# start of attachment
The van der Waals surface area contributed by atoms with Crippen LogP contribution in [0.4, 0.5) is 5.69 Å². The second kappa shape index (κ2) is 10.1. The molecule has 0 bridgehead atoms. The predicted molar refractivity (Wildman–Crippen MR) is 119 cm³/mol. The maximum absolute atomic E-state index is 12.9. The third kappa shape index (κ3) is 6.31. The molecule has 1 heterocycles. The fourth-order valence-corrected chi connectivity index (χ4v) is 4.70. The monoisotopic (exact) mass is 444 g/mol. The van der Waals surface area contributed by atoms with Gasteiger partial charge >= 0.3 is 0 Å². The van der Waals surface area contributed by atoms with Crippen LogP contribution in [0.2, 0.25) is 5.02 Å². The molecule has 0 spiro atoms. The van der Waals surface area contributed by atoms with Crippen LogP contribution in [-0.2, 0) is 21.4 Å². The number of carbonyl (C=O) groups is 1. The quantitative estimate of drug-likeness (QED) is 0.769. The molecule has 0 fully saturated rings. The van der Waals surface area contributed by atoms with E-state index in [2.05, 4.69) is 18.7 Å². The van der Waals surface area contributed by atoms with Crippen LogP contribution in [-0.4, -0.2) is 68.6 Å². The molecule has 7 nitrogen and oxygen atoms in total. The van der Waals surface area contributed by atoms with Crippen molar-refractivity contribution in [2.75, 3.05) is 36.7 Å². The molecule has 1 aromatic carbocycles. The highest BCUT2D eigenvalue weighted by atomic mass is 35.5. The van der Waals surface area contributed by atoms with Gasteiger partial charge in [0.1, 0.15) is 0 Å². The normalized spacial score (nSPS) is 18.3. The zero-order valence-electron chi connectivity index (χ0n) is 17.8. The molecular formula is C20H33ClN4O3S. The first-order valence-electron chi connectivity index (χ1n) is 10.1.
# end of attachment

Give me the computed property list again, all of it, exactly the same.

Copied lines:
The van der Waals surface area contributed by atoms with Crippen LogP contribution in [0.4, 0.5) is 5.69 Å². The second kappa shape index (κ2) is 10.1. The molecule has 0 bridgehead atoms. The predicted molar refractivity (Wildman–Crippen MR) is 119 cm³/mol. The maximum absolute atomic E-state index is 12.9. The third kappa shape index (κ3) is 6.31. The molecule has 1 heterocycles. The fourth-order valence-corrected chi connectivity index (χ4v) is 4.70. The monoisotopic (exact) mass is 444 g/mol. The van der Waals surface area contributed by atoms with Gasteiger partial charge >= 0.3 is 0 Å². The van der Waals surface area contributed by atoms with Crippen LogP contribution in [0.2, 0.25) is 5.02 Å². The molecule has 0 spiro atoms. The van der Waals surface area contributed by atoms with Crippen LogP contribution in [-0.2, 0) is 21.4 Å². The number of carbonyl (C=O) groups is 1. The quantitative estimate of drug-likeness (QED) is 0.769. The molecule has 0 fully saturated rings. The van der Waals surface area contributed by atoms with E-state index in [2.05, 4.69) is 18.7 Å². The van der Waals surface area contributed by atoms with Crippen LogP contribution in [-0.4, -0.2) is 68.6 Å². The molecule has 7 nitrogen and oxygen atoms in total. The van der Waals surface area contributed by atoms with Crippen molar-refractivity contribution in [2.75, 3.05) is 36.7 Å². The molecule has 1 aromatic carbocycles. The highest BCUT2D eigenvalue weighted by atomic mass is 35.5. The van der Waals surface area contributed by atoms with Gasteiger partial charge in [0.1, 0.15) is 0 Å². The normalized spacial score (nSPS) is 18.3. The zero-order valence-electron chi connectivity index (χ0n) is 17.8. The molecular formula is C20H33ClN4O3S. The first-order valence-electron chi connectivity index (χ1n) is 10.1.